1. The Committee welcomes initiatives taken by the State party to raise the awareness of State media about gender-sensitive communication and to provide training for the communication directorates of State institutions. It is nevertheless concerned at the persistence of discriminatory stereotypes in this regard and at intersecting forms of discrimination against women based on their sex, ethnicity, disability and marital status, as well as against lesbian, bisexual and transsexual women and intersex persons. It is concerned that these stereotypes underpin discrimination and gender-based violence against women, including sexual and domestic violence and femicide, as well as sexual abuse at school and in the workplace. The Committee is further concerned about the prevalence of discriminatory gender stereotypes in the media, in particular sexist portrayals of women.
  2. The Committee recommends that the State party:                                        

(a) Put in place, without delay, a comprehensive strategy to raise public awareness of the concept of gender and eliminate patriarchal attitudes and stereotypes that discriminate against women, which should include education and campaigns to raise awareness, targeting women and men at all levels of society, including community and religious leaders, and focus particularly on recognizing the value and dignity of women and empowering them to participate in decision-making processes in the community and in society at large, and should involve the engagement of civil society organizations and mass media organizations in the implementation of the strategy;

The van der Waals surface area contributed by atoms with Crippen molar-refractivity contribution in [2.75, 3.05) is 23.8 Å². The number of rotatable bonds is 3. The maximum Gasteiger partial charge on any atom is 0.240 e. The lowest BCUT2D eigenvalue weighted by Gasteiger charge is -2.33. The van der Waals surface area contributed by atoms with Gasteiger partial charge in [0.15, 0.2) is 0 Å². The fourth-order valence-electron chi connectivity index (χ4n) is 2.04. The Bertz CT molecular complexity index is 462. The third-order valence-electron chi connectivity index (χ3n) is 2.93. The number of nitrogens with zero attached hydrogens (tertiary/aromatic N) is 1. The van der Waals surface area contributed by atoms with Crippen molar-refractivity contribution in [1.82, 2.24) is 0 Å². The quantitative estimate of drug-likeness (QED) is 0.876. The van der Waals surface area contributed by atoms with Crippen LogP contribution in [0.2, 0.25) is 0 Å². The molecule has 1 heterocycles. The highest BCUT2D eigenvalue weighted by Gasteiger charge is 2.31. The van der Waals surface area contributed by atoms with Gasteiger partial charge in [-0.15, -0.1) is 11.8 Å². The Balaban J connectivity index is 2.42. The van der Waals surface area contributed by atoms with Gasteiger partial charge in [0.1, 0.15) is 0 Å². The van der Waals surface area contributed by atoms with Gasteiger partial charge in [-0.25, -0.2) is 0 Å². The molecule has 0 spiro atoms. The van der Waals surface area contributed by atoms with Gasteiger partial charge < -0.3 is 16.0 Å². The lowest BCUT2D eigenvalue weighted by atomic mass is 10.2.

(b)Encourage the adoption of a code of conduct for advertising in public and private media, with a view to avoiding discriminatory stereotypes and media practices (CEDAW/C/PRY/CO/6, para. 19), and re-establish an entity monitoring the portrayal of women in public and private media;